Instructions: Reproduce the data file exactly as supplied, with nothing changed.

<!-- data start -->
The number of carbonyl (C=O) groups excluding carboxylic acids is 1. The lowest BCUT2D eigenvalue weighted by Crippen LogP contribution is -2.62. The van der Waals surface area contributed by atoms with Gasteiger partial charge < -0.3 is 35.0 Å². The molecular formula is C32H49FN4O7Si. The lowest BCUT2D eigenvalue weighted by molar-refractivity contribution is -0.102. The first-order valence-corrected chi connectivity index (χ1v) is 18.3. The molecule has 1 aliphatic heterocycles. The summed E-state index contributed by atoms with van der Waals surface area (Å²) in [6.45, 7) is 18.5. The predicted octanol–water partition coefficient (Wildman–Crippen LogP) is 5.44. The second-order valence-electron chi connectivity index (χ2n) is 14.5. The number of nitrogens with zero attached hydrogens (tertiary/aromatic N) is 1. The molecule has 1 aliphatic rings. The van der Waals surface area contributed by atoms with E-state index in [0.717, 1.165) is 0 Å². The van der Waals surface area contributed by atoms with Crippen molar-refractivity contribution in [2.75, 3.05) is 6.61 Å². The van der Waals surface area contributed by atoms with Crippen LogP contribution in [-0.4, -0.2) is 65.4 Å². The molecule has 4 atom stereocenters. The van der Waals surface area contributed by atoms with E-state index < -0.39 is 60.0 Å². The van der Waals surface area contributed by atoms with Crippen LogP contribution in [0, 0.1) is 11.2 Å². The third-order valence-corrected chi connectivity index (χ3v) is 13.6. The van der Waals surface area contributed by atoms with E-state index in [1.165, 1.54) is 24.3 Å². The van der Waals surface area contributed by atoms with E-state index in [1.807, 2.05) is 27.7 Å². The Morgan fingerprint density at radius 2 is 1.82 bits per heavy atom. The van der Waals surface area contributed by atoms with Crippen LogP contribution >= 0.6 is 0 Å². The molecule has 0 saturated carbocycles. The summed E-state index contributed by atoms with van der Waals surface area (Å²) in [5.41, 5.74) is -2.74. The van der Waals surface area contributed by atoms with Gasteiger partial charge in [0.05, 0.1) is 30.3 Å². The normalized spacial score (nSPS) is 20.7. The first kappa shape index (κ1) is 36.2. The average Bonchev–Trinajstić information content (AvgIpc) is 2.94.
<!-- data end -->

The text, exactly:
The number of carbonyl (C=O) groups excluding carboxylic acids is 1. The lowest BCUT2D eigenvalue weighted by Crippen LogP contribution is -2.62. The van der Waals surface area contributed by atoms with Gasteiger partial charge < -0.3 is 35.0 Å². The molecular formula is C32H49FN4O7Si. The lowest BCUT2D eigenvalue weighted by molar-refractivity contribution is -0.102. The first-order valence-corrected chi connectivity index (χ1v) is 18.3. The molecule has 1 aliphatic heterocycles. The summed E-state index contributed by atoms with van der Waals surface area (Å²) in [6.45, 7) is 18.5. The predicted octanol–water partition coefficient (Wildman–Crippen LogP) is 5.44. The second-order valence-electron chi connectivity index (χ2n) is 14.5. The number of nitrogens with zero attached hydrogens (tertiary/aromatic N) is 1. The molecule has 1 aliphatic rings. The van der Waals surface area contributed by atoms with E-state index in [0.717, 1.165) is 0 Å². The van der Waals surface area contributed by atoms with Crippen molar-refractivity contribution in [2.75, 3.05) is 6.61 Å². The van der Waals surface area contributed by atoms with Crippen LogP contribution in [-0.4, -0.2) is 65.4 Å². The molecule has 4 atom stereocenters. The van der Waals surface area contributed by atoms with E-state index < -0.39 is 60.0 Å². The van der Waals surface area contributed by atoms with Crippen LogP contribution in [0, 0.1) is 11.2 Å². The third-order valence-corrected chi connectivity index (χ3v) is 13.6. The van der Waals surface area contributed by atoms with E-state index in [1.165, 1.54) is 24.3 Å². The van der Waals surface area contributed by atoms with E-state index in [1.807, 2.05) is 27.7 Å². The Morgan fingerprint density at radius 2 is 1.82 bits per heavy atom. The van der Waals surface area contributed by atoms with Crippen LogP contribution >= 0.6 is 0 Å². The molecule has 0 saturated carbocycles. The summed E-state index contributed by atoms with van der Waals surface area (Å²) in [5.41, 5.74) is -2.74. The van der Waals surface area contributed by atoms with Gasteiger partial charge in [0.05, 0.1) is 30.3 Å². The normalized spacial score (nSPS) is 20.7. The first kappa shape index (κ1) is 36.2. The average Bonchev–Trinajstić information content (AvgIpc) is 2.94.